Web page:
the Federal Acquisition Regulation and other agency-specific regulations supplemental to the Federal Acquisition Regulation, which comprehensively regulate the procurement, formation, administration and performance of government contracts;

17

Table of Contents


the business ethics and public integrity obligations, which govern conflicts of interest and the hiring of
former government employees, restrict the granting of gratuities and funding of lobbying activities and incorporate other requirements such as the Anti-Kickback Act and the Foreign Corrupt Practices Act;

export and import control laws and regulations; and

laws, regulations and executive orders restricting the use and dissemination of information classified for national security purposes and the exportation of certain products and technical data.

Risks Related to Regulatory Approvals

If we are not able to obtain regulatory approvals for TPOXX® from the FDA, we will not be able to realize the full benefits of the BARDA contract and will not be able to commercialize our drug candidates other than through sales to BARDA, and our ability to generate revenue could be materially impaired.

The development and full commercialization of TPOXX®, including the testing, manufacture, safety, efficacy, recordkeeping, labeling, storage, approval, advertising, promotion, sale and distribution, are subject to comprehensive regulation by the FDA and other regulatory agencies in the United States and by comparable authorities in other countries. We have limited experience in prosecuting an application necessary to gain FDA approval and we have relied on third-party contract research organizations and consultants to assist us in this process. We could fail to achieve FDA approval of TPOXX®, or there could be delays in approval of TPOXX®, or the approved version of TPOXX® may differ from expectations. Failure to obtain regulatory approval for TPOXX® will prevent us from fully commercializing TPOXX® in the United States other than through sales to BARDA under Project BioShield, and delays or alterations to the application could also have a material adverse effect on the Company.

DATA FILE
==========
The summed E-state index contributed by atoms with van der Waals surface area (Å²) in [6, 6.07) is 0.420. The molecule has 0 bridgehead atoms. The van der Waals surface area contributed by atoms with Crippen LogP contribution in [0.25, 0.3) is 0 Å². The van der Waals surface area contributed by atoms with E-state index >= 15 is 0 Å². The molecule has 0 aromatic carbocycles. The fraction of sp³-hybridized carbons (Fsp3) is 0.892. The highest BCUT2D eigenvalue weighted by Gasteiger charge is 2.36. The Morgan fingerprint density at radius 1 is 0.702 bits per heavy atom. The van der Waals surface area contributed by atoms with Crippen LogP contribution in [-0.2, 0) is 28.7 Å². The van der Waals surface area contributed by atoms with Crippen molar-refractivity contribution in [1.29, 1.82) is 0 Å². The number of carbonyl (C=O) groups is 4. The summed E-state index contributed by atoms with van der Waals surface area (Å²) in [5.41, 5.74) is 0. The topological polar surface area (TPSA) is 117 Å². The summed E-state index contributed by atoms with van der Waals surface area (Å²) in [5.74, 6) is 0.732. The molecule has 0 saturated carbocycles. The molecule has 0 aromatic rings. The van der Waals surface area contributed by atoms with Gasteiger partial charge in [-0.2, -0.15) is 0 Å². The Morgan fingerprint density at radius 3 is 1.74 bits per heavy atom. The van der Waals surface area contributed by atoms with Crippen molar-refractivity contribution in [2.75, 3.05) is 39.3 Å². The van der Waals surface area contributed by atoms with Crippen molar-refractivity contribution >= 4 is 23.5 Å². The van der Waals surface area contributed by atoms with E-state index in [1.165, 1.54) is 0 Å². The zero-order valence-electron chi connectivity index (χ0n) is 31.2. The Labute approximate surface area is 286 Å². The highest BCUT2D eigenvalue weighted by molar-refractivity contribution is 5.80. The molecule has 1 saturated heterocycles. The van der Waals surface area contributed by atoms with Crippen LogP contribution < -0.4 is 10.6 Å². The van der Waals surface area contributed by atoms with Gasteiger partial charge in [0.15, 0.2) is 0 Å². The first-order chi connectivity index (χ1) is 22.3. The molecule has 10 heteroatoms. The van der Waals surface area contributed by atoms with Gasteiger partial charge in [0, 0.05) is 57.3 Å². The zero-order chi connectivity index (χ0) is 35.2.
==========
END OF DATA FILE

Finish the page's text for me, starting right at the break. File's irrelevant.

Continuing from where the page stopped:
Failure to obtain regulatory approval in international jurisdictions could prevent us from marketing our products abroad.

We may seek to market our products outside the United States. To market our products in the European Union and many other foreign jurisdictions, we may need to obtain separate regulatory approvals and comply with numerous and varying regulatory requirements. The approval procedure varies among countries and can involve additional testing. The time required to obtain approval may differ from that required to obtain FDA approval.

The foreign regulatory approval process may include all of the risks associated with obtaining FDA approval. We may not obtain foreign regulatory approvals on a timely basis, if at all. Approval by FDA does not ensure approval by regulatory authorities in other countries or jurisdictions, and approval by one foreign regulatory authority does not ensure approval by regulatory authorities in other foreign countries or jurisdictions or by the FDA. We may not be able to file for regulatory approvals and may not receive necessary approvals to commercialize our products in any market.

The Fast Track designation for TPOXX® and the priority review of the NDA may not actually lead to faster FDA approval of TPOXX®, and does not guarantee that TPOXX® will ultimately be approved.

We have obtained a “Fast Track” designation from FDA for TPOXX® and our NDA has priority review. However, we may not experience a faster approval compared to conventional FDA procedures. Our Fast Track designation and priority review designation does not guarantee that TPOXX® will ultimately be approved or approved on or before the FDA action date. While we have received a target action date of August 8, 2018 from the FDA, the agency may no meet its timeline for completing review of our NDA.

The Company may or may not receive a Priority Review Voucher (PRV) as part of any FDA approval of TPOXX®, and any PRV received by the Company may or may not generate significant cash proceeds for the Company in the foreseeable future.